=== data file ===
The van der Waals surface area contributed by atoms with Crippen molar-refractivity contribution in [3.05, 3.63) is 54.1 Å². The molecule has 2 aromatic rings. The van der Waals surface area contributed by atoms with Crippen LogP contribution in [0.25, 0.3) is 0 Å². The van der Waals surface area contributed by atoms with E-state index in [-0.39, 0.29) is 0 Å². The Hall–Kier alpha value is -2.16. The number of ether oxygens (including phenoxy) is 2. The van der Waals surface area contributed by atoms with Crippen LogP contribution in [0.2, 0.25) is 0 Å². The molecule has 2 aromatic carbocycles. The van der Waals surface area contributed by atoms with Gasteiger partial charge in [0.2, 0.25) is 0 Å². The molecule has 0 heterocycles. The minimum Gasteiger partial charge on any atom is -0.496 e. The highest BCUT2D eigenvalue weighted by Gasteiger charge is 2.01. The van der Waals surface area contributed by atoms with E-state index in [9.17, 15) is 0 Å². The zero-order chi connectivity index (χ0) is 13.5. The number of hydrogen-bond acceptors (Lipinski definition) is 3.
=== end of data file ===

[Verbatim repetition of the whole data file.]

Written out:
The van der Waals surface area contributed by atoms with Crippen molar-refractivity contribution in [3.05, 3.63) is 54.1 Å². The molecule has 2 aromatic rings. The van der Waals surface area contributed by atoms with Crippen LogP contribution in [0.25, 0.3) is 0 Å². The van der Waals surface area contributed by atoms with E-state index in [-0.39, 0.29) is 0 Å². The Hall–Kier alpha value is -2.16. The number of ether oxygens (including phenoxy) is 2. The van der Waals surface area contributed by atoms with Crippen LogP contribution in [0.2, 0.25) is 0 Å². The molecule has 2 aromatic carbocycles. The van der Waals surface area contributed by atoms with Gasteiger partial charge in [0.2, 0.25) is 0 Å². The molecule has 0 heterocycles. The minimum Gasteiger partial charge on any atom is -0.496 e. The highest BCUT2D eigenvalue weighted by Gasteiger charge is 2.01. The van der Waals surface area contributed by atoms with E-state index in [9.17, 15) is 0 Å². The zero-order chi connectivity index (χ0) is 13.5. The number of hydrogen-bond acceptors (Lipinski definition) is 3.